The Blaze

TheBlaze


  1. Kanye West once again came to the defense of President Donald Trump and his supporters in an interview with the famously anti-Trump celebrity David Letterman.

    West launched into a defense of his relationship with the president in the interview set to premiere on Netflix.

    "This is like my thing with Trump—we don't have to feel the same way, but we have the right to feel what we feel," West told Letterman while opining on the "Me Too" movement.

    He went on to explain that he wore a "Make America Great Again" hat not in support of the president's politics, but as an attempt to remove the stigma surrounding support of the president.

    "Did you vote for Trump?" Letterman asked.

    "I've never voted in my life," West responded.

    "Then you don't have a say in this," Letterman said.

    Later, West argued with Letterman when the host attempted to get him to condemn what some call voter suppression efforts by Republican lawmakers.

    West instead defended supporters of Trump who were being "treated like enemies of America because that's what they felt."

    "Have you ever been beat up in your high school for wearing the wrong hat?" West challenged Letterman.

    Letterman asked him who the majority of bullies were, in his opinion.

    "Liberals bully people who are Trump supporters!" responded West.

    The interview of West will be released on Netflix on May 31.

    Here's the trailer for the Netflix show:

    My Next Guest Needs No Introduction with David Letterman | Season 2 Trailer | Netflix www.youtube.com



  2. The Muslim advocacy group CAIR says that releasing the "Aladdin" film during the presidency of President Donald Trump will worsen racism and Islamophobia, and they want critics to say so.

    The Council on American-Islamic Relations says that the story that Aladdin is based on is racist and bigoted.

    "The Aladdin myth is rooted by racism, Orientalism and Islamophobia," read the statement from CAIR.

    "To release it during the Trump era of rapidly rising anti-Muslim, anti-immigrant and racist animus only serves to normalize stereotyping and to marginalize minority communities," it continued.

    The live-action movie is based on the Disney hit animated movie released in 1992 with the late Robin Williams voicing the iconic "genie" character.

    But CAIR says that the original story and any movies based on it carry problematic and bigoted depictions of Middle Eastern culture.

    "The overall setting, tone and character development in the 'Aladdin' story continues to promote stereotypes, resulting in a perpetuation of Islamophobic ideas and images," the CAIR statement explained. "We urge the public and film critics to scrutinize the new production of 'Aladdin' in light of its historical context and today's toxic environment for all minority communities."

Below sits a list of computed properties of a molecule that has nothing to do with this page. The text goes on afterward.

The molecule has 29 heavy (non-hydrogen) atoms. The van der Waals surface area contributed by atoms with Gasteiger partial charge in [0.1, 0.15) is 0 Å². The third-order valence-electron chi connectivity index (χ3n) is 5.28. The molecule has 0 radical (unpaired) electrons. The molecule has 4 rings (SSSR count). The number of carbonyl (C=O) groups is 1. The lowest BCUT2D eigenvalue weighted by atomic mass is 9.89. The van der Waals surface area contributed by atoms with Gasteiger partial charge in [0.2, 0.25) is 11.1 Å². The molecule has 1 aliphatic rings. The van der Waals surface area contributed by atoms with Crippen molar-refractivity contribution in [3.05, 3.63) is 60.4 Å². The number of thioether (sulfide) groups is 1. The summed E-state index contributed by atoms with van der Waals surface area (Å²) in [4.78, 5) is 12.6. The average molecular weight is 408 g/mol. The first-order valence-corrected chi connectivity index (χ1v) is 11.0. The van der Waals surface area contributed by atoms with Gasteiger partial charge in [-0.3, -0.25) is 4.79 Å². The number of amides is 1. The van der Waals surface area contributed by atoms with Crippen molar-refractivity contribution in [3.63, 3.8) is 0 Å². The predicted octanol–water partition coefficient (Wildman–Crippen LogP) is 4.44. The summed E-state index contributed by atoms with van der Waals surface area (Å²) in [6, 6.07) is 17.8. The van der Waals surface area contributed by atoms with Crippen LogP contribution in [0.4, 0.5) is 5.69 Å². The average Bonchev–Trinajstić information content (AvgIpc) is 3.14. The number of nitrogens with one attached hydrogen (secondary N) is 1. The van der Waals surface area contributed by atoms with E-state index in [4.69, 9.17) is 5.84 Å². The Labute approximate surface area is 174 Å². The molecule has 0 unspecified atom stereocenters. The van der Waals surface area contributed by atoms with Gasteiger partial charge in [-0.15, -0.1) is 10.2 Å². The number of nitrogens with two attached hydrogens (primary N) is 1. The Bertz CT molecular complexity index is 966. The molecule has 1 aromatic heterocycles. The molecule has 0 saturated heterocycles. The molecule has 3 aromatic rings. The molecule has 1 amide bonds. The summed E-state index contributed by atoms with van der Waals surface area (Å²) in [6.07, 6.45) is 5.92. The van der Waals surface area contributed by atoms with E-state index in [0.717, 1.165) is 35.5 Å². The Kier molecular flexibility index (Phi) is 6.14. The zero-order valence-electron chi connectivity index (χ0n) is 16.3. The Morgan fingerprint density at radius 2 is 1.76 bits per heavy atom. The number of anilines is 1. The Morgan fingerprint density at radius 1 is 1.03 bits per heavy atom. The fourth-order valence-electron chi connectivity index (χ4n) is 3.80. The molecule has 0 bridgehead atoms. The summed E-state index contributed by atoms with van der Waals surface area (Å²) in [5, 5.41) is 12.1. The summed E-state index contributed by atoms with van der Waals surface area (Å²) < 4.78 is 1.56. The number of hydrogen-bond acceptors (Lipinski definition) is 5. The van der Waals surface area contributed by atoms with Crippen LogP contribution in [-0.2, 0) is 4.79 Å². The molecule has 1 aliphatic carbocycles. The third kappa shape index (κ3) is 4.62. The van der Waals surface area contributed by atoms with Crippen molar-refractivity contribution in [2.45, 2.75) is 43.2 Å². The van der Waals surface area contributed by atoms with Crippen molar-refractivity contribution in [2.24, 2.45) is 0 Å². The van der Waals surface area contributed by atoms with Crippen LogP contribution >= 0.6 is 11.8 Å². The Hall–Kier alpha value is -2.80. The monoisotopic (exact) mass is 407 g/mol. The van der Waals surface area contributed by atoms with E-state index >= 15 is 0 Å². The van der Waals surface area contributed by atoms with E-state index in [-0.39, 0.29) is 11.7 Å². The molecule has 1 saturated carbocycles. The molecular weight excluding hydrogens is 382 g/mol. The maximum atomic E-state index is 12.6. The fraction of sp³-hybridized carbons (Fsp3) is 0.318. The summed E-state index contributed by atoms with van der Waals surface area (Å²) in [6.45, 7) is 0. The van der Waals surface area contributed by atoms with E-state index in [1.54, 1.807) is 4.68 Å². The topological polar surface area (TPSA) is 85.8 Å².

A lengthy Vox articleexplained the "ridiculously racist" aspects of the original 1992 film:

    The 1992 film revels in a lot of Orientalist stereotypes: Its mythos reeks of mystical exoticism, with Agrabah explicitly described as a "city of mystery." Jasmine is a princess who longs to escape an oppressive and controlling culture; her ultimate aim is to gain enough independence to marry for love rather than political expediency, which made her strikingly evolved for the time but seems hopelessly limiting now. Meanwhile, her father, the sultan, is a babbling, easily manipulated man-child. The citizens of Agrabah are frequently depicted as barbarous sword-wielders and sexualized belly dancers.

    The live-action remake of Aladdin opened on Friday in theaters.

    Here's the preview for the problematic Aladdin film:

    Aladdin - Official Trailer www.youtube.com



  3. A federal judge cited the dignity of women in his decision Friday to block Mississippi's pro-life "heartbeat bill" that would place stringent restrictions on abortions.

    "Here we go again," said Judge Carlton Reeves. "Mississippi has passed another law banning abortions prior to viability."

    Mississippi was just one state that has passed bills banning abortion of unborn children once a heartbeat can be detected. Opponents of such bills say a heartbeat can be detected often before the woman can suspect she's pregnant.

    "By banning abortions after the detection of a fetal heartbeat, SB 226 prevents a woman's free choice, which is central to personal dignity and autonomy," added Judge Reeves.